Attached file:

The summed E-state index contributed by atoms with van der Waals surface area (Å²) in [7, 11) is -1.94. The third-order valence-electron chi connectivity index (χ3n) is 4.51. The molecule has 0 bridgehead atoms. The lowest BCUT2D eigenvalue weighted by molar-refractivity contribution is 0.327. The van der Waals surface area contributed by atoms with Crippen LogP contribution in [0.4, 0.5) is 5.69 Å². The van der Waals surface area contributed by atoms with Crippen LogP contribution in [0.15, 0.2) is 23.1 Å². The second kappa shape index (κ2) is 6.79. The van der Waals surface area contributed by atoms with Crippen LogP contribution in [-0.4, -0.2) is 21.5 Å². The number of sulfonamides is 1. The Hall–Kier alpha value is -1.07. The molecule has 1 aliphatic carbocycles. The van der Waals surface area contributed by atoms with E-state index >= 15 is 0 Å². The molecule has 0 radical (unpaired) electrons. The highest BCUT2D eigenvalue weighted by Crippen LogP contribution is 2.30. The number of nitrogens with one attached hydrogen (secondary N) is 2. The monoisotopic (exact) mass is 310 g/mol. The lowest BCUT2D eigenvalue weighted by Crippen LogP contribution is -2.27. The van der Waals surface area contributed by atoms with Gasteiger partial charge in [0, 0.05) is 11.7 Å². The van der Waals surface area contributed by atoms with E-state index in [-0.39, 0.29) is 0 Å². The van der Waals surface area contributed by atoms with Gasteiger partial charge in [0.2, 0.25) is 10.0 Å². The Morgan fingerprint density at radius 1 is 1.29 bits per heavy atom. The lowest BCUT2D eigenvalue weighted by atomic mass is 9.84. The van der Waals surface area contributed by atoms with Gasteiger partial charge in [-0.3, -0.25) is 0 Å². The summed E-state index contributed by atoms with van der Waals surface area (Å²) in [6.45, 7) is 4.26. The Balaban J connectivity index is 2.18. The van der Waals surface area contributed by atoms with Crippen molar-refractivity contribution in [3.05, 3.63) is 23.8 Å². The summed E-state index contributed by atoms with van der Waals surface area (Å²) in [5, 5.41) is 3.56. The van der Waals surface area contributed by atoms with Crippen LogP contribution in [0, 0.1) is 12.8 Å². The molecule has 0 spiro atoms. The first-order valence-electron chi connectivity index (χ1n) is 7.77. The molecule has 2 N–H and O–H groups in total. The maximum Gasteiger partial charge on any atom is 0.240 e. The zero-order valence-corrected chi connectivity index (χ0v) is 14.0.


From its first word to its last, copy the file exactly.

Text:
The summed E-state index contributed by atoms with van der Waals surface area (Å²) in [7, 11) is -1.94. The third-order valence-electron chi connectivity index (χ3n) is 4.51. The molecule has 0 bridgehead atoms. The lowest BCUT2D eigenvalue weighted by molar-refractivity contribution is 0.327. The van der Waals surface area contributed by atoms with Crippen LogP contribution in [0.4, 0.5) is 5.69 Å². The van der Waals surface area contributed by atoms with Crippen LogP contribution in [0.15, 0.2) is 23.1 Å². The second kappa shape index (κ2) is 6.79. The van der Waals surface area contributed by atoms with Crippen LogP contribution in [-0.4, -0.2) is 21.5 Å². The number of sulfonamides is 1. The Hall–Kier alpha value is -1.07. The molecule has 1 aliphatic carbocycles. The van der Waals surface area contributed by atoms with E-state index >= 15 is 0 Å². The molecule has 0 radical (unpaired) electrons. The highest BCUT2D eigenvalue weighted by Crippen LogP contribution is 2.30. The number of nitrogens with one attached hydrogen (secondary N) is 2. The monoisotopic (exact) mass is 310 g/mol. The lowest BCUT2D eigenvalue weighted by Crippen LogP contribution is -2.27. The van der Waals surface area contributed by atoms with Gasteiger partial charge in [0, 0.05) is 11.7 Å². The van der Waals surface area contributed by atoms with E-state index in [-0.39, 0.29) is 0 Å². The van der Waals surface area contributed by atoms with Gasteiger partial charge in [0.2, 0.25) is 10.0 Å². The Morgan fingerprint density at radius 1 is 1.29 bits per heavy atom. The lowest BCUT2D eigenvalue weighted by atomic mass is 9.84. The van der Waals surface area contributed by atoms with Gasteiger partial charge in [-0.3, -0.25) is 0 Å². The summed E-state index contributed by atoms with van der Waals surface area (Å²) in [6.45, 7) is 4.26. The Balaban J connectivity index is 2.18. The van der Waals surface area contributed by atoms with Crippen molar-refractivity contribution in [3.05, 3.63) is 23.8 Å². The summed E-state index contributed by atoms with van der Waals surface area (Å²) in [5, 5.41) is 3.56. The van der Waals surface area contributed by atoms with Crippen LogP contribution in [0, 0.1) is 12.8 Å². The molecule has 0 spiro atoms. The first-order valence-electron chi connectivity index (χ1n) is 7.77. The molecule has 2 N–H and O–H groups in total. The maximum Gasteiger partial charge on any atom is 0.240 e. The zero-order valence-corrected chi connectivity index (χ0v) is 14.0.